WINSLOW, Maine — When former state representative Susan Morissette arrived home Sunday night from a Mother’s Day outing with her four children and boyfriend, she saw her ex-husband armed with a loaded handgun and she knew there was going to be trouble, according to Kennebec County District Attorney Maeghan Maloney.
Wilfred Morissette, 48, was intoxicated and carrying a .40-caliber Taurus handgun, the DA said.
“It was loaded with 15 hollow-point bullets,” Maloney said Tuesday. “Those are the ones that do serious damage.”
Susan Morissette, who is vice chairwoman of the state Republican Party, lives on First Street and Wilfred Morissette lives across the street. When she arrived home, he crossed the street carrying the gun and started to be confrontational, according to Maloney.
“Susan Morissette was able to get two of their teenage children into the house before Mr. Wilfred Morissette pointed the gun at anyone,” Maloney said. “Two [of the children] were outside and two were in the house.”
The children are ages 13 to 16.
The confrontation then escalated between Wilfred Morissette and his ex-wife’s boyfriend, Barry Sturk, who had called 911. Sturk is a licensed gun dealer and instructor and owns Tactical Advantage Co. of Belgrade.
“He was using profanity and he was challenging Mr. Sturk, calling him names,” Maloney said.
During the argument, Wilfred Morissette pointed his loaded handgun at his ex-wife and Sturk and “he also pointed the gun at the children,” the district attorney said.
Sturk said in a Tuesday phone interview that he has been around guns his entire life but never had a gun pulled on him over a relationship.
“This is the first time that I’ve been at the end of a barrel as part of a domestic violence situation,” he said. “I was fairly concerned.”
After Sturk got out of a vehicle at the residence, one of Morissette’s sons came up behind him, he said and his father called to the teen, telling him to come out of hiding.
“He was my No. 1 priority,” Sturk said, referring to the youngster. “He [Wilfred Morissette] started hollering his name and telling him to come out and all this. He started his way down the stairs in our direction. He was just being aggressive and confrontational. I immediately dialed 911. It was the first time I had to do that. It seemed like it took forever.”
He also took a couple of photos with a camera that was sitting on the dashboard after being used by the couple at the Mother’s Day picnic the group had enjoyed earlier in the day.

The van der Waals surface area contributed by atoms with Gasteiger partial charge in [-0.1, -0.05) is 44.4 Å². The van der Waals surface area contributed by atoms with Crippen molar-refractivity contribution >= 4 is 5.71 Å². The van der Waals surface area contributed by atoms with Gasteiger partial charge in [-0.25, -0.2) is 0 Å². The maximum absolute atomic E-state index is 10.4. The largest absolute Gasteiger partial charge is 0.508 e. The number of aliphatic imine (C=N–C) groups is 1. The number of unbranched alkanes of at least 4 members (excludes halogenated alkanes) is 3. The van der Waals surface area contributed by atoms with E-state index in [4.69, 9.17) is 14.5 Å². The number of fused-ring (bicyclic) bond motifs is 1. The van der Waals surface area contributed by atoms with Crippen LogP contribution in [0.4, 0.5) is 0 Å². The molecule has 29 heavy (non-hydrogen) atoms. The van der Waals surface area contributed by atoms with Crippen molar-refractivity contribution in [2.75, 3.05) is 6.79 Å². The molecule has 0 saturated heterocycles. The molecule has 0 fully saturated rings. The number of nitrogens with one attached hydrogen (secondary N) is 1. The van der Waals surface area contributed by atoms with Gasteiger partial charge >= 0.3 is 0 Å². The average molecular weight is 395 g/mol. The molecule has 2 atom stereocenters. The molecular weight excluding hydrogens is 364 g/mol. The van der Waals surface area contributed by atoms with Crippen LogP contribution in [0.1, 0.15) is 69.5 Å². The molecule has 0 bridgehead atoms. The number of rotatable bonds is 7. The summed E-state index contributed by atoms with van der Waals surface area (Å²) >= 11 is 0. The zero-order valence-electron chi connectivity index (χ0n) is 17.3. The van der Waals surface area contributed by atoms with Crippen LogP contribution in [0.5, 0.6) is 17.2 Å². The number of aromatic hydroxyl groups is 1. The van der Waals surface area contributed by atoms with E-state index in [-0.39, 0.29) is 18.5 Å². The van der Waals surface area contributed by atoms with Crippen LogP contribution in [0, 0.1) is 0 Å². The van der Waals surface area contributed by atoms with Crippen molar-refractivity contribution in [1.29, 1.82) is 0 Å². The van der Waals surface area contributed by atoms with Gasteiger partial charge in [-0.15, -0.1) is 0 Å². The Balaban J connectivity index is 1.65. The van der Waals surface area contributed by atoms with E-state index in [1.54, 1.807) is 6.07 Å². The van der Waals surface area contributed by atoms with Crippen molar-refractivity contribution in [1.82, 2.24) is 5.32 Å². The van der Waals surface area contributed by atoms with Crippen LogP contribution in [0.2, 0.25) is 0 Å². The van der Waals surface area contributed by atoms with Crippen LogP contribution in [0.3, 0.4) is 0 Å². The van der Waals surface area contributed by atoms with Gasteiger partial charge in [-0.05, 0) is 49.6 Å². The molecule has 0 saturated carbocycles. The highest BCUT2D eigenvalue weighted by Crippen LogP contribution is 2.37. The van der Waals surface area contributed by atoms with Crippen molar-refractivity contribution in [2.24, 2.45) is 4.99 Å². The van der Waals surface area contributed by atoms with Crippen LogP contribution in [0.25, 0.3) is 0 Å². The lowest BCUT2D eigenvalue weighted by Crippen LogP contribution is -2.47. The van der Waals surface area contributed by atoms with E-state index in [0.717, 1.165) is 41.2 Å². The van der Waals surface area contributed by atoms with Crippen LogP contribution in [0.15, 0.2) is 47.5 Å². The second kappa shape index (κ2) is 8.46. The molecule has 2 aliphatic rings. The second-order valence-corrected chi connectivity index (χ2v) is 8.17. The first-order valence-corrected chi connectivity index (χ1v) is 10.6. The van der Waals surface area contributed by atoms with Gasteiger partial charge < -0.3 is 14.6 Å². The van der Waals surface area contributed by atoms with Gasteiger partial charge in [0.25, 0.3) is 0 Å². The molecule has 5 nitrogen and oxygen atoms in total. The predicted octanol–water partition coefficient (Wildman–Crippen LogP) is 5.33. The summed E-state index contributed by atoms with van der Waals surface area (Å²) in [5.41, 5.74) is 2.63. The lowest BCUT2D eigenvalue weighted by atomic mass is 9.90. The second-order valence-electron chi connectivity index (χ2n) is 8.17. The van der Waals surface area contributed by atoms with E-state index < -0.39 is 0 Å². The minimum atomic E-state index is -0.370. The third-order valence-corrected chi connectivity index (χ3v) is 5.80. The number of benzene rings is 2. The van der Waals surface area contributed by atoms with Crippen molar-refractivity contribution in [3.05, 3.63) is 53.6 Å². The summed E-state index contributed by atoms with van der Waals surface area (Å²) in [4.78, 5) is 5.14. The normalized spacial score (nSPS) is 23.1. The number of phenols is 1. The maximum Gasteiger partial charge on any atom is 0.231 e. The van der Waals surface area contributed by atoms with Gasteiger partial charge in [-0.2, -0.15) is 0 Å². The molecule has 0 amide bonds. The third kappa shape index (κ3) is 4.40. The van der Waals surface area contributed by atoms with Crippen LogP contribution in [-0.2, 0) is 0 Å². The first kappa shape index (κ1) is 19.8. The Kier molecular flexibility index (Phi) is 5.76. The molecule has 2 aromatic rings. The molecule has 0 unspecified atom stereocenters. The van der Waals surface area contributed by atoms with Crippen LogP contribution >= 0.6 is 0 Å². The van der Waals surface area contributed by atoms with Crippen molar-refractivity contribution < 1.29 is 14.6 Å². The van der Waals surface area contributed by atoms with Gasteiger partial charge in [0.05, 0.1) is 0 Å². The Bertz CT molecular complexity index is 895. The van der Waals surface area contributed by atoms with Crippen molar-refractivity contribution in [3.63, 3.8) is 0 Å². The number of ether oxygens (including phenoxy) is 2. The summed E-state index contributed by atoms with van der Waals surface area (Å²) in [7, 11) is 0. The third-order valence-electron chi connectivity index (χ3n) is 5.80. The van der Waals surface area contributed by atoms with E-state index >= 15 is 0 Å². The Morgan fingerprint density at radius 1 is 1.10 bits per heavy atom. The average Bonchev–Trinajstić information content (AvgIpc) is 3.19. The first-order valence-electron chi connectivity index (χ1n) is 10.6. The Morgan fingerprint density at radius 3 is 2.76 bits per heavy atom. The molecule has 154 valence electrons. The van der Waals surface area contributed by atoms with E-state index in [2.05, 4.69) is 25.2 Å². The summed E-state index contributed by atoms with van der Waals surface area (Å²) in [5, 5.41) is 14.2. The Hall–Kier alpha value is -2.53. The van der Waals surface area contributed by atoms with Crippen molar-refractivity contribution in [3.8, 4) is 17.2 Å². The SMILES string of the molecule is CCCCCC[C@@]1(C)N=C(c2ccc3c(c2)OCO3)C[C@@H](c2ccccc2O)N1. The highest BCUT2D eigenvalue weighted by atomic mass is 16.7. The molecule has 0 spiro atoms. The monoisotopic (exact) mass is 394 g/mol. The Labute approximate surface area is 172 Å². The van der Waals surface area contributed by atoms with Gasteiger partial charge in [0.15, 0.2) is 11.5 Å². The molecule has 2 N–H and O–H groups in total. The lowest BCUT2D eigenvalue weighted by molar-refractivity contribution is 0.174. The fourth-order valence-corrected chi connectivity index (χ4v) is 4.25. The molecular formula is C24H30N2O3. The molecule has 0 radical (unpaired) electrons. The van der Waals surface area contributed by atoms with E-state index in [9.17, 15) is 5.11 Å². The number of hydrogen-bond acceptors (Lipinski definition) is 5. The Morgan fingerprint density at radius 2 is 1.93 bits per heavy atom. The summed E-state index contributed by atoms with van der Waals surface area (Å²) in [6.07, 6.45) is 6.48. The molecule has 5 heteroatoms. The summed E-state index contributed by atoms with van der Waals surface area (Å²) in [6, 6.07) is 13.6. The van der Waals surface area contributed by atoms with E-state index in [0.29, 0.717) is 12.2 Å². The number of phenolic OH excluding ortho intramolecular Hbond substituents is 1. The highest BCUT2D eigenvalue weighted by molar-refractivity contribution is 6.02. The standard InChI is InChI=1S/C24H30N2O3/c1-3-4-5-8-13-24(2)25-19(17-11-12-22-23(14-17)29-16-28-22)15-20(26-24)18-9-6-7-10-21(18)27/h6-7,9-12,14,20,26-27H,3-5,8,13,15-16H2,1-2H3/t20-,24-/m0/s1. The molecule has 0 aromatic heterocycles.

“It’s given me a completely different perspective [on armed domestic violence situations],” Sturk said.
Police arrived very quickly, parked down the street and after running behind some parked cars, tackled Wilfred Morissette, the gun shop owner said. Morissette was arrested on six felony charges, two counts of reckless conduct with a dangerous weapon and four counts of domestic violence criminal threatening, one for each victim, Maloney said.
Morrissette will have his first court appearance Wednesday in Waterville District Court.
“I’ll be arguing that the bail be substantial,” Maloney said.
She is requesting a $10,000 cash bail with conditions he not possess weapons, alcohol or illegal drugs; be subject to a nighttime curfew and random searches; and have no contact with Susan Morissette, their four children or Barry Sturk, or be within 100 yards of his ex-wife’s residence, which would include his home, the district attorney said.
“If the court agrees with that request, that would mean [he would have to move temporarily],” Maloney said.
Wilfred Morissette was taken to Kennebec County Jail in Augusta and remained there on Tuesday, a jail official said. A Tuesday message left for Susan Morissette at her home was not immediately returned.
Susan Morissette served House District 54 for one term and lost a bid for re-election in 2012 by 52 votes.
“Nobody was physically injured, but [there may be] psychological and emotional injuries,” Maloney said. “They definitely felt like their life was in danger.”
If you or someone you know is experiencing domestic violence and would like to talk with an advocate, call 866-834-4357, TRS 800-787-3224. This free, confidential service is available 24/7 and is accessible from anywhere in Maine.